Stephen Horenstein
Music, Arts and Society

What’s in a smile? (and why we need it here)

Embed from Getty Images

Embed from Getty Images

Embed from Getty Images

 “We shall never know all the good that a simple smile can do.” Mother Teresa

Why is it that more people scowl these days? What is happening to us? It is a scientific fact: smiling is healthier for both you and the person opposite you. Why can a simple store transaction often become an downer, and why do the tax people assume you are guilty before innocent? They rarely smile! And why are bus drivers so serious (of course they are under pressure!). Why can’t we simply smile more at each other? Can’t we be a little kinder to each other? Can’t we spread a little light?

What’s in a smile? “When you smile, your brain releases neuropeptides. … Your brain also releases feel-good neurotransmitters, including dopamine, endorphins, and serotonin, when a smile flashes across your face. These brain chemicals aid in calming your nervous system by lowering heart rate and blood pressure.” (Debbie Halperin, “How a Simple Smile Benefits Your Brain and Body,” The Best Brain Possible). 

And here are four reasons everyone, including and especially those who lead people, ought to smile.

1. Smiles make you happy. If you are ever in a down mood, try smiling ear to ear. Watch your mood change instantly.

2. Smiles make others happy. People like to be around people that are happy, it makes them happy.

3. Smiles say you care and are approachable. Research shows that being kind to employees for example improves productivity.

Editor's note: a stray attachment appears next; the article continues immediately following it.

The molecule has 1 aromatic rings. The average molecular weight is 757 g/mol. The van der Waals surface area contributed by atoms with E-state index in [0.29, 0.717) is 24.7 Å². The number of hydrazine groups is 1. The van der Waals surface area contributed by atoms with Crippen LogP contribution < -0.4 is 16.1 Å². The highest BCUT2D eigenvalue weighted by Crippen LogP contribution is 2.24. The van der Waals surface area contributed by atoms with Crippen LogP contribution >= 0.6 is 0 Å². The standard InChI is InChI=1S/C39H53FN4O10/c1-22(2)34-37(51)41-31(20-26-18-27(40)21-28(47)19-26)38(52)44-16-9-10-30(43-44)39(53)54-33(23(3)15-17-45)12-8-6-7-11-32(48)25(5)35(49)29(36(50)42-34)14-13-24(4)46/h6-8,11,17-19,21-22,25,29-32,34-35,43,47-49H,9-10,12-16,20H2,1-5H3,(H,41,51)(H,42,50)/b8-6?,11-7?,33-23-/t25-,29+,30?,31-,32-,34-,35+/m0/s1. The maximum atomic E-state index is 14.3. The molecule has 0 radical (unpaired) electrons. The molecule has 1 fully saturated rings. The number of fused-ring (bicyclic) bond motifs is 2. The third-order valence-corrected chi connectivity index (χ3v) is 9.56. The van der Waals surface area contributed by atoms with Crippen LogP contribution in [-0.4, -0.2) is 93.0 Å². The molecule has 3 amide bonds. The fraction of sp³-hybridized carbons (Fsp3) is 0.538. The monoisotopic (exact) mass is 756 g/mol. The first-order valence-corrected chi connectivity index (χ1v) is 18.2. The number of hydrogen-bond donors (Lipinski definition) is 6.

4. Smiles use less muscles than frowning. Therefore smiling will make you less tired and give you more energy.

One thing to note – make sure when you smile that it is genuine and not forced or fake. People can tell the difference. So smile today. Smile now, feel the difference.” (from “Does Smiling Make You a Better Leader?” Top Four Reasons You Should Smile More,

We also know that “smiling helps to generate more positive emotions within you. That’s why we often feel happier around children – they smile more. On average, they do so 400 times a day. Whilst happy people still smile 40-50 times a day, the average of us only does so 20 times.” (Leo Windrich, The Science of Smiling: A Guide to The World’s Most Powerful Gesture, in Buffer)

Who are the some of the great people who smiled genuinely much more often than not? Who are the famous people whose smiles immediately impacted on our moods and well being?   Here’s just a few: Jim Carey, Sam Eliot (the actor guy with the moustache), Thích Nhất Hạnh, Mother Teresa, Ghandi, Charlie Chaplin, Nelson Mandala, FDR…

Embed from Getty Images

Embed from Getty Images

Embed from Getty Images

Embed from Getty Images

Embed from Getty Images

Embed from Getty Images

Embed from Getty Images

Embed from Getty Images

That’s why in a recent research scientists concluded “that smiling can be as stimulating as receiving up to 16,000 Pounds Sterling in cash.” Here is a brief description of the different muscles the cranial muscle activates in our face:

Furthermore, smiles are reciprocal and contagious: “Scientists and spiritual teachers alike agree that the simple act of smiling can transform you and the world around you. Current research (and common sense) shows us that a smile is contagious (1). It can make us appear more attractive to others. It lifts our mood, as well as the moods of those around us. (Merci, Colette.) And it can even lengthen our lives (2). (Sara Stevenson, “There’s Magic in Your Smile”, Psychology Today“)

PART II. MY PROJECT Recently, I tried to rate each Jerusalem institution I do business with, rating each for my mood in the transaction (most often, smiles were the primary contributor). Here’s what I arrived at (this of course is my own personal experience). On a scale of 1 (LOW) to 10 (HIGH) ratings (here’s just a few):